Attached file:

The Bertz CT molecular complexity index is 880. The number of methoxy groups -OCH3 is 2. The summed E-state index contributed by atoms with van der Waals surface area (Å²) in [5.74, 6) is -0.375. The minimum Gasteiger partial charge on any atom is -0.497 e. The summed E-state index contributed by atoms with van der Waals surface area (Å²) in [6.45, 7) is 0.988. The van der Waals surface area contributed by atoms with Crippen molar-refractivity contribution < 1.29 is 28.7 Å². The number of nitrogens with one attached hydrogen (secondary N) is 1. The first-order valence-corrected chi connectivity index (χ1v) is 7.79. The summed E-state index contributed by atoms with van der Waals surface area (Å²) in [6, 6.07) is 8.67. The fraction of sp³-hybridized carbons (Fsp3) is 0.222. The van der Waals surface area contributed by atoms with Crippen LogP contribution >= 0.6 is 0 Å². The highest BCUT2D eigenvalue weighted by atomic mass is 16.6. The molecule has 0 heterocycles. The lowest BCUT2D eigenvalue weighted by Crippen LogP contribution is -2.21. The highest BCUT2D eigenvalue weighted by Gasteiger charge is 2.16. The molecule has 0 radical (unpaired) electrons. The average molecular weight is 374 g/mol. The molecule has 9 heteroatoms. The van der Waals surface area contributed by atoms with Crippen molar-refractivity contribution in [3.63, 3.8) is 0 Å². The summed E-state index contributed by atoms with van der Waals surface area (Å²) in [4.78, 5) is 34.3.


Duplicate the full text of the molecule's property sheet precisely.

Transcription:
The Bertz CT molecular complexity index is 880. The number of methoxy groups -OCH3 is 2. The summed E-state index contributed by atoms with van der Waals surface area (Å²) in [5.74, 6) is -0.375. The minimum Gasteiger partial charge on any atom is -0.497 e. The summed E-state index contributed by atoms with van der Waals surface area (Å²) in [6.45, 7) is 0.988. The van der Waals surface area contributed by atoms with Crippen molar-refractivity contribution < 1.29 is 28.7 Å². The number of nitrogens with one attached hydrogen (secondary N) is 1. The first-order valence-corrected chi connectivity index (χ1v) is 7.79. The summed E-state index contributed by atoms with van der Waals surface area (Å²) in [6, 6.07) is 8.67. The fraction of sp³-hybridized carbons (Fsp3) is 0.222. The van der Waals surface area contributed by atoms with Crippen LogP contribution >= 0.6 is 0 Å². The highest BCUT2D eigenvalue weighted by atomic mass is 16.6. The molecule has 0 heterocycles. The lowest BCUT2D eigenvalue weighted by Crippen LogP contribution is -2.21. The highest BCUT2D eigenvalue weighted by Gasteiger charge is 2.16. The molecule has 0 radical (unpaired) electrons. The average molecular weight is 374 g/mol. The molecule has 9 heteroatoms. The van der Waals surface area contributed by atoms with Crippen molar-refractivity contribution in [3.63, 3.8) is 0 Å². The summed E-state index contributed by atoms with van der Waals surface area (Å²) in [4.78, 5) is 34.3.